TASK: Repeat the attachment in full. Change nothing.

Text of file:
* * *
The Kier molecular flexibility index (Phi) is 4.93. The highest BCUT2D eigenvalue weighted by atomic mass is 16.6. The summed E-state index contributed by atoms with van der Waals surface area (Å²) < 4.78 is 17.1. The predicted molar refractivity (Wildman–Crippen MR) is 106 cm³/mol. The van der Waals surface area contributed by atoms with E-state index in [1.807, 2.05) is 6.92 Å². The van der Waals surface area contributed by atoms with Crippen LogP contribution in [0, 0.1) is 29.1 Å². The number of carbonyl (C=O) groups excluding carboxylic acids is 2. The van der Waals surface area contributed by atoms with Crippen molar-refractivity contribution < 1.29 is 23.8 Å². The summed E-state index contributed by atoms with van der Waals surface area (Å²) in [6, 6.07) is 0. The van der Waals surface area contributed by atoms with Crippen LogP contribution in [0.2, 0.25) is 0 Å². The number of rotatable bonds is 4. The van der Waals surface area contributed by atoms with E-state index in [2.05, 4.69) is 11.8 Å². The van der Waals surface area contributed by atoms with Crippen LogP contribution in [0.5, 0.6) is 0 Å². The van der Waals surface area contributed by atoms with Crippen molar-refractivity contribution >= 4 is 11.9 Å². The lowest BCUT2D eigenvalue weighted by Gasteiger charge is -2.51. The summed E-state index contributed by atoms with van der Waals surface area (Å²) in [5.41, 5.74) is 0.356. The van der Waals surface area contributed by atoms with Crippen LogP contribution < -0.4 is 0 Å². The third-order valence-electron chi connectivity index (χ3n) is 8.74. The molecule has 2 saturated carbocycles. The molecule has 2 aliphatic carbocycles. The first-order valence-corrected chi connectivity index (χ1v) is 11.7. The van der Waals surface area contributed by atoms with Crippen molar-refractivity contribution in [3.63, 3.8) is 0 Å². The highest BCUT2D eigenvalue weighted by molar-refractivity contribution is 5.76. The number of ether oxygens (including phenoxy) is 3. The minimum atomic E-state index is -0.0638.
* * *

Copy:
The Kier molecular flexibility index (Phi) is 4.93. The highest BCUT2D eigenvalue weighted by atomic mass is 16.6. The summed E-state index contributed by atoms with van der Waals surface area (Å²) < 4.78 is 17.1. The predicted molar refractivity (Wildman–Crippen MR) is 106 cm³/mol. The van der Waals surface area contributed by atoms with E-state index in [1.807, 2.05) is 6.92 Å². The van der Waals surface area contributed by atoms with Crippen LogP contribution in [0, 0.1) is 29.1 Å². The number of carbonyl (C=O) groups excluding carboxylic acids is 2. The van der Waals surface area contributed by atoms with Crippen molar-refractivity contribution < 1.29 is 23.8 Å². The summed E-state index contributed by atoms with van der Waals surface area (Å²) in [6, 6.07) is 0. The van der Waals surface area contributed by atoms with Crippen LogP contribution in [0.2, 0.25) is 0 Å². The number of rotatable bonds is 4. The van der Waals surface area contributed by atoms with E-state index in [2.05, 4.69) is 11.8 Å². The van der Waals surface area contributed by atoms with Crippen LogP contribution in [0.5, 0.6) is 0 Å². The van der Waals surface area contributed by atoms with Crippen molar-refractivity contribution >= 4 is 11.9 Å². The lowest BCUT2D eigenvalue weighted by Gasteiger charge is -2.51. The summed E-state index contributed by atoms with van der Waals surface area (Å²) in [5.41, 5.74) is 0.356. The van der Waals surface area contributed by atoms with Crippen LogP contribution < -0.4 is 0 Å². The third-order valence-electron chi connectivity index (χ3n) is 8.74. The molecule has 2 saturated carbocycles. The molecule has 2 aliphatic carbocycles. The first-order valence-corrected chi connectivity index (χ1v) is 11.7. The van der Waals surface area contributed by atoms with Crippen molar-refractivity contribution in [3.63, 3.8) is 0 Å². The highest BCUT2D eigenvalue weighted by molar-refractivity contribution is 5.76. The number of ether oxygens (including phenoxy) is 3. The minimum atomic E-state index is -0.0638.